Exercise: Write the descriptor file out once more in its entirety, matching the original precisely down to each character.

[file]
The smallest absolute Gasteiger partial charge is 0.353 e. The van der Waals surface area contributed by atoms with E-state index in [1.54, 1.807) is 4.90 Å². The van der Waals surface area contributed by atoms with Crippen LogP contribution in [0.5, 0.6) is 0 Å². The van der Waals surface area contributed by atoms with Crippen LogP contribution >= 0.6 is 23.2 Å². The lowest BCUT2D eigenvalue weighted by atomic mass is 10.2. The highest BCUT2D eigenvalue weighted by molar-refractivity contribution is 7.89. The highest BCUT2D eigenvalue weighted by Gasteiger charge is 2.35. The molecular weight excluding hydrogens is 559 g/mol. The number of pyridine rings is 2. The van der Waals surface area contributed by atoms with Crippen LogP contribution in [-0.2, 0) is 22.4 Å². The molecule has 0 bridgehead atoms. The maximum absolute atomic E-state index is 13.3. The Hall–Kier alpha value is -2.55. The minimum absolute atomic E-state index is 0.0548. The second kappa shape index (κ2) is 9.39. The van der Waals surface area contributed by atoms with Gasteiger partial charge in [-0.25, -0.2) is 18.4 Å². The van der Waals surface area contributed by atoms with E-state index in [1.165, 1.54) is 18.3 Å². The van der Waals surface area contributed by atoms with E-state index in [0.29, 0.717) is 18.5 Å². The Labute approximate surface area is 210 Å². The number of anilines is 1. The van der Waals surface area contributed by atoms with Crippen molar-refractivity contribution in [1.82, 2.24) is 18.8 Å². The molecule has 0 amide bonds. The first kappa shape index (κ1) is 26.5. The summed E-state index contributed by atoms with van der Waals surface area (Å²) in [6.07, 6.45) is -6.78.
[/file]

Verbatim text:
The smallest absolute Gasteiger partial charge is 0.353 e. The van der Waals surface area contributed by atoms with E-state index in [1.54, 1.807) is 4.90 Å². The van der Waals surface area contributed by atoms with Crippen LogP contribution in [0.5, 0.6) is 0 Å². The van der Waals surface area contributed by atoms with Crippen LogP contribution >= 0.6 is 23.2 Å². The lowest BCUT2D eigenvalue weighted by atomic mass is 10.2. The highest BCUT2D eigenvalue weighted by molar-refractivity contribution is 7.89. The highest BCUT2D eigenvalue weighted by Gasteiger charge is 2.35. The molecular weight excluding hydrogens is 559 g/mol. The number of pyridine rings is 2. The van der Waals surface area contributed by atoms with Crippen LogP contribution in [-0.2, 0) is 22.4 Å². The molecule has 0 bridgehead atoms. The maximum absolute atomic E-state index is 13.3. The Hall–Kier alpha value is -2.55. The minimum absolute atomic E-state index is 0.0548. The second kappa shape index (κ2) is 9.39. The van der Waals surface area contributed by atoms with Gasteiger partial charge in [-0.25, -0.2) is 18.4 Å². The van der Waals surface area contributed by atoms with E-state index in [1.165, 1.54) is 18.3 Å². The van der Waals surface area contributed by atoms with E-state index in [0.29, 0.717) is 18.5 Å². The Labute approximate surface area is 210 Å². The number of anilines is 1. The van der Waals surface area contributed by atoms with Crippen molar-refractivity contribution in [1.82, 2.24) is 18.8 Å². The molecule has 0 amide bonds. The first kappa shape index (κ1) is 26.5. The summed E-state index contributed by atoms with van der Waals surface area (Å²) in [6.07, 6.45) is -6.78.